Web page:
Costs & Fees

The real cost of Paradise Found

The complete cost of buying and selling property in addition to the cost of the property itself via fideicomiso includes lawyers’, notaries’ and registration agents’ fees and taxes. These fees will vary of course relative to the location of the property within the state and the particular type of acquisition vehicle (individual fideicomiso, corporation, etc.) and this discussion is provided as an informative overview of what the investor can expect when acquiring property in Mexico. As always, the numbers are accurate relative to the date of this document (JAN/2021). Costs may increase at the drop of a sombrero!

-Taxes Fees

Acquisition tax or “Impuesto Sobre Adquisiciones o Transmision de Domino” is a state tax and levied at progressive rates set in the tax code of the federal district. The buyer is liable to pay the acquisition tax and it should be noted here that it is based on the highest value of the previously authorized appraisal and that there is a special procedure for its calculation that the Notario will apply to arrive at an equitable number. Many people have tried to decrease this cost by any means possible but each sale is reviewed by governmental officials after the sale is completed and if it is suspected that an error was made, the penalties, which can be as high as the difference plus 25% of the corrected value, can be charged to the buyer.


Up to 87,159.70 (US$4,587) MXN152.31 (US$8.70)
87,159.70 – 139,455.47 (US$7,340) 0.03163%
139,455.47 – 209,183.01 (US$11,010) 0.03261%
209,183.01 – 418,366.13 (US$22,019) 0.03261%
418,366.13 – 1,045,915.32 (US$55,048) 0.03696%
1,045,915.32 – 2,091,830.65 (US$110,096) 0.04565%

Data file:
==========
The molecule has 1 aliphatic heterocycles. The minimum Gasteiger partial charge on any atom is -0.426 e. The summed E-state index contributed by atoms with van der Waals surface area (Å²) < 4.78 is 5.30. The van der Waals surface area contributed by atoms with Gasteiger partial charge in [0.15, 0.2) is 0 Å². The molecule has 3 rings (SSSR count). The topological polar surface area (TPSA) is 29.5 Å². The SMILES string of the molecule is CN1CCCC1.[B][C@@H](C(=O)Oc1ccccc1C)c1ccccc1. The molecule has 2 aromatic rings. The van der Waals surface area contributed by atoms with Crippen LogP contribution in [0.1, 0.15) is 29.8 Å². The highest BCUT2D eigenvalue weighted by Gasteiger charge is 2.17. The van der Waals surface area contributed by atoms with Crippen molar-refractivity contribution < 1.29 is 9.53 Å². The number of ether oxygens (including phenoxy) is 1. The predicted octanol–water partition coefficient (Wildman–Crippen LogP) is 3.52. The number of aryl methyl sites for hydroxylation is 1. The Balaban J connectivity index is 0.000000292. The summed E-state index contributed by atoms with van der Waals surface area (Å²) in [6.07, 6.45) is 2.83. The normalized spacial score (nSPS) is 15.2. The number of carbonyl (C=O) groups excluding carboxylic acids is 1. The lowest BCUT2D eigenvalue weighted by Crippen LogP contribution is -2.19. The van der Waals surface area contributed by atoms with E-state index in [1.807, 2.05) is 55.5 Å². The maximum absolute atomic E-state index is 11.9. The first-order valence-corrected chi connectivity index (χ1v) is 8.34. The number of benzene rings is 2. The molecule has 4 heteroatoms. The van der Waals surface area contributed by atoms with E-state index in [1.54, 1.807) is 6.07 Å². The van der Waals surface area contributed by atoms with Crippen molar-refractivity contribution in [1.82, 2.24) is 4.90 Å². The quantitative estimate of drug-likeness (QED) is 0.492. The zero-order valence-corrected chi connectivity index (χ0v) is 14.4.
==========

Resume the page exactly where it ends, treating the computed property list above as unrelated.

Over 2,091,830.65 (US$110,096) 0.04565%

-Escrow Fees

As mentioned before, a US escrow account for the depositing of good faith and other purchase monies in American dollars should be established by the closing agent in order to manage the funds for the purchase of a property until the closing at which time they are disbursed accordingly. The fees, typically from $500-$700 depending on the sales price and title company that is used, are different at each company and should be requested in advance.  There are also certain fees that are paid prior to closing; fees for services provided by 3rd parties such as the appraisal, Notario deposit, trust permit, trust set up fee, etc.

It should be noted that that some of the aforementioned expenses are mandatory and they must be deposited into, made from and accounted for in escrow and it is important to request and be provided a Good Faith Estimate, as is mandated in US law,  up front from your closing company to review with your counsel. It should also b e well-noted that, if dealing with a reputable, well-established developer who is bonded and insured, they should have their own escrow account in  which case, NO FEE SHOULD BE ASSESSED OR PAID. If dealing with a one-off property sale from a private party, the fee is negotiable despite what the seller may say. In any case, monies paid into escrow need to be paid to a licensed and bonded US company because there is no such thing as a regulated escrow company in Mexico. ALWAYS ASK TO SEE THEIR ESCROW CREDENTIALS.

-Notario Publico

The services of a Notario or are required by Mexican law for real estate transactions to be valid. Well-trained and educated, unlike notary publics in the Unites States, these individuals are appointed by the Governor of the individual Mexican state after law school and a lengthy time in private practice. They are responsible for ensuring that ALL documents are in order and that ALL legal procedures have been followed. Their fees are set by the federal district and both buyers’ and sellers’ agents work with the Notario to ensure that their individual interests are protected and, as evidenced by the fee schedule, the buyer’s agent is never charged for their agent’s services. They are however, responsible for the Notarios’ fees. It should be noted that the State sets the fees articulated herein below and while they may be less, they can never exceed the stated numbers.

-Bank Trust Fees

Fideicomiso trust fees are charged on a yearly basis and are paid upfront. They may vary according to the transaction but the property and the trustee bank however typically charge $550 for properties priced under $700,000. For properties priced over that, the fees will increase accordingly. In addition to this, all the trustee banks collect the following: